The primary wiring is done!  The secondary systems are falling like files.  We should be up and running within the next two weeks.  We are busy installing the new equipment (water tank gages, windlass remote switches and a light switch in the aft berth.  This switch will light up all of the exterior lights on the boat.  This way if Emma hears a bump in the night when we are at anchor, we can blind anyone, then switch the lights off and we will have the advantage of night vision while whoever made the bump will be "blind".  Hopefully we will never use it but it's a simple "non-lethal" tool.
Oct. 21st:  To the left is some of the "crap" we removed from Blue Sky.  We found wire that was trade named "Brand Rex".  Crap is not a strong enough word.  How Blue Sky has survived without burning to the waterline is incomprehensible.  Below is a couple of pictures of the butt splices used to connect the galley lights.  Question,  how many butt splices can you put on 4 inches of house wire.  The best part is that they are all stashed behind the foam/vinyl head liner.  Is open cell foam and vinyl flame resistant?  I don't think so.
The good news is that Duane & Dave (Boat Electricians) are installing and connecting all the new equipment.  Carlos (epoxy) is finishing the new scuppers and repairing deck holes.  The new windlass does not require it's wiring to be feed through the deck so that's being filled and the old scuppers used three 1" deck fills on both port and starboard.  These were attached to 1" hose that went into the boat then lead out the boat by way of 1" bronze scuppers.  First I thought the idea was to keep the water out of the boat.  Second, how much water can 3 one inch hoses move?  Very scary stuff...
Ramon (painter) is going behind Carlos and matching all of the paint.  I love 2 component polyurethane.  (Can you say isocyanate?)  The rigger still has not shown so I'm just going to do the last standing rigging with the radio isolators myself.  We are still waiting on the sailmaker to bid the new main.  I was looking at all the sails closely yesterday and Emma and I will have them all removed, cleaned and re-sewn.  (I still think we can make Christmas in Puerto Vallarta.)  Thor is supposed to come today and begin the re-work of the refrigeration.  He is going to put a wishbone mount to the front of the Perkins and tied into both forward engine mounts.  He can then attach the engine driven refrigeration compressor and re-plumb the copper tubing.  I wonder how long that might take?  Great news is that the stainless all thread (10 mm) finally arrived and Dave Hunt and I installed the new windlass yesterday.    I just contacted the stainless man to schedual the beef up of the aft rail (Dingy motor) & to make a plate for the new BIG aft steaming light.  I also have to get the lift raft re-packed and have the membranes in the watermaker replace.  I still think I can make Puerto Vallarta for Christmas.  I forgot to mention that Emma is packing up the entire house.  Organizining everything that needs to go back on the boat, getting the children to and from school, doing homework, making breakfast lunch and dinner.  So for a re-cap,  Blue Sky has just under 10 people working directly on her.  This is not including the suppliers, fab-shops, shippers and friends that are all doing their best to get us going.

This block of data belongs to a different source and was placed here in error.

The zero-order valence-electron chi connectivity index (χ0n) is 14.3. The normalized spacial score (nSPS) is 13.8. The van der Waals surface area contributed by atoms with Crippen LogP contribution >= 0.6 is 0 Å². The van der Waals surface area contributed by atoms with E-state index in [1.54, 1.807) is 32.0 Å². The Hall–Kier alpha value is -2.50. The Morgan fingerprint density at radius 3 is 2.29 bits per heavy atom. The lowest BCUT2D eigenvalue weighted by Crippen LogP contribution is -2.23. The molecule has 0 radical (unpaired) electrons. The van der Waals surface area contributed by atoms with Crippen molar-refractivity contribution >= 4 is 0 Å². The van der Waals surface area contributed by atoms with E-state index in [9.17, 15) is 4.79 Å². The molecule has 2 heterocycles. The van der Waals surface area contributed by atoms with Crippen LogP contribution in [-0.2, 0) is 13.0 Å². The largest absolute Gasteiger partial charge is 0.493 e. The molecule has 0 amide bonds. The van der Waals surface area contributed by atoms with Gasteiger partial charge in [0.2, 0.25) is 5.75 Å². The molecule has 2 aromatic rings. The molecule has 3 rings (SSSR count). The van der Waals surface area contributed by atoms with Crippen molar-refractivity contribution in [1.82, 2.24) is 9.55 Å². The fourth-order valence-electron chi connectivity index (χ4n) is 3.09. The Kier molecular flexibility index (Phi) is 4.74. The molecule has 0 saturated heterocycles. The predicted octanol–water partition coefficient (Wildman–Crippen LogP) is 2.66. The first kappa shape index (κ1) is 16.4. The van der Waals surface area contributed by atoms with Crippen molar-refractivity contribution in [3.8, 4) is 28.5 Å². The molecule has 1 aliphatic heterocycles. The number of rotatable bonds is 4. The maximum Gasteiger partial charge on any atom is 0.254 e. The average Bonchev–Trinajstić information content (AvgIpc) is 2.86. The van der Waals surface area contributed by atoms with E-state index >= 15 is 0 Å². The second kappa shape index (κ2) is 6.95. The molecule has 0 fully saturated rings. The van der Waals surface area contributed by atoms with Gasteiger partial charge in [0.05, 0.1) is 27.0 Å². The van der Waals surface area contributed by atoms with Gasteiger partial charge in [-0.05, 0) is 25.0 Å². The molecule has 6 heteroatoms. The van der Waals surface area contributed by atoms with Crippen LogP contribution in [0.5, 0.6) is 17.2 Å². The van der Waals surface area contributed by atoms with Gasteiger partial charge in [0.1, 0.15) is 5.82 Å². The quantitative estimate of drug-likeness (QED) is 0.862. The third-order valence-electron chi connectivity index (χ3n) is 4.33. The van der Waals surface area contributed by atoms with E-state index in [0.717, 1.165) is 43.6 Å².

It's going to get alittle more crazy over next few days.  The next update should be early November after the move to Tucson.  I should have complete interior photos of Blue Sky so you will be able to see some of the work.

Cross your fingers, wish us luck and hope that we don't find anymore FM surprises!